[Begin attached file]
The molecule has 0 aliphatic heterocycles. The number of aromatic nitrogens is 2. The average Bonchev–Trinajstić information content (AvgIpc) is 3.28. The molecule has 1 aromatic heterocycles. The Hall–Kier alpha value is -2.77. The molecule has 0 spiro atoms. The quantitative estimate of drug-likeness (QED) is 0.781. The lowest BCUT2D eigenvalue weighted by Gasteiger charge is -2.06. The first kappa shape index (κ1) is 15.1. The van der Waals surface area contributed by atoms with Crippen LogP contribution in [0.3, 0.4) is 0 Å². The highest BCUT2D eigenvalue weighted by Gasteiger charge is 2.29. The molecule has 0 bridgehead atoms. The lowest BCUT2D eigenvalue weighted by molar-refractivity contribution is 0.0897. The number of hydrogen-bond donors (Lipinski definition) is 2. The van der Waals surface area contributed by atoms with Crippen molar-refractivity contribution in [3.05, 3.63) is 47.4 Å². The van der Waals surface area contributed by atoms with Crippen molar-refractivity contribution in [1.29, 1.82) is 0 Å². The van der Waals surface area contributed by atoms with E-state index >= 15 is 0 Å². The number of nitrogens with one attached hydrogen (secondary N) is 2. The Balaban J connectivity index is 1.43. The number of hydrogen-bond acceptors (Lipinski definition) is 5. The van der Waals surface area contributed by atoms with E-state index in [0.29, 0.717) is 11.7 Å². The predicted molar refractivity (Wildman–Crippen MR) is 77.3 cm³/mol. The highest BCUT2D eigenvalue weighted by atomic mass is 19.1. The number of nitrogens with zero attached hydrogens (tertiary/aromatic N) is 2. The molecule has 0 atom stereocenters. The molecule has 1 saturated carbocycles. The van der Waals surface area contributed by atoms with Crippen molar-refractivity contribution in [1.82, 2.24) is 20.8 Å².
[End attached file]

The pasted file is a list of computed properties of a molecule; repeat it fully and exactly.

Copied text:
The molecule has 0 aliphatic heterocycles. The number of aromatic nitrogens is 2. The average Bonchev–Trinajstić information content (AvgIpc) is 3.28. The molecule has 1 aromatic heterocycles. The Hall–Kier alpha value is -2.77. The molecule has 0 spiro atoms. The quantitative estimate of drug-likeness (QED) is 0.781. The lowest BCUT2D eigenvalue weighted by Gasteiger charge is -2.06. The first kappa shape index (κ1) is 15.1. The van der Waals surface area contributed by atoms with Crippen LogP contribution in [0.3, 0.4) is 0 Å². The highest BCUT2D eigenvalue weighted by Gasteiger charge is 2.29. The molecule has 0 bridgehead atoms. The lowest BCUT2D eigenvalue weighted by molar-refractivity contribution is 0.0897. The number of hydrogen-bond donors (Lipinski definition) is 2. The van der Waals surface area contributed by atoms with Crippen molar-refractivity contribution in [3.05, 3.63) is 47.4 Å². The van der Waals surface area contributed by atoms with Crippen molar-refractivity contribution in [1.29, 1.82) is 0 Å². The van der Waals surface area contributed by atoms with E-state index >= 15 is 0 Å². The number of nitrogens with one attached hydrogen (secondary N) is 2. The Balaban J connectivity index is 1.43. The number of hydrogen-bond acceptors (Lipinski definition) is 5. The van der Waals surface area contributed by atoms with E-state index in [0.29, 0.717) is 11.7 Å². The predicted molar refractivity (Wildman–Crippen MR) is 77.3 cm³/mol. The highest BCUT2D eigenvalue weighted by atomic mass is 19.1. The number of nitrogens with zero attached hydrogens (tertiary/aromatic N) is 2. The molecule has 0 atom stereocenters. The molecule has 1 saturated carbocycles. The van der Waals surface area contributed by atoms with Crippen molar-refractivity contribution in [1.82, 2.24) is 20.8 Å².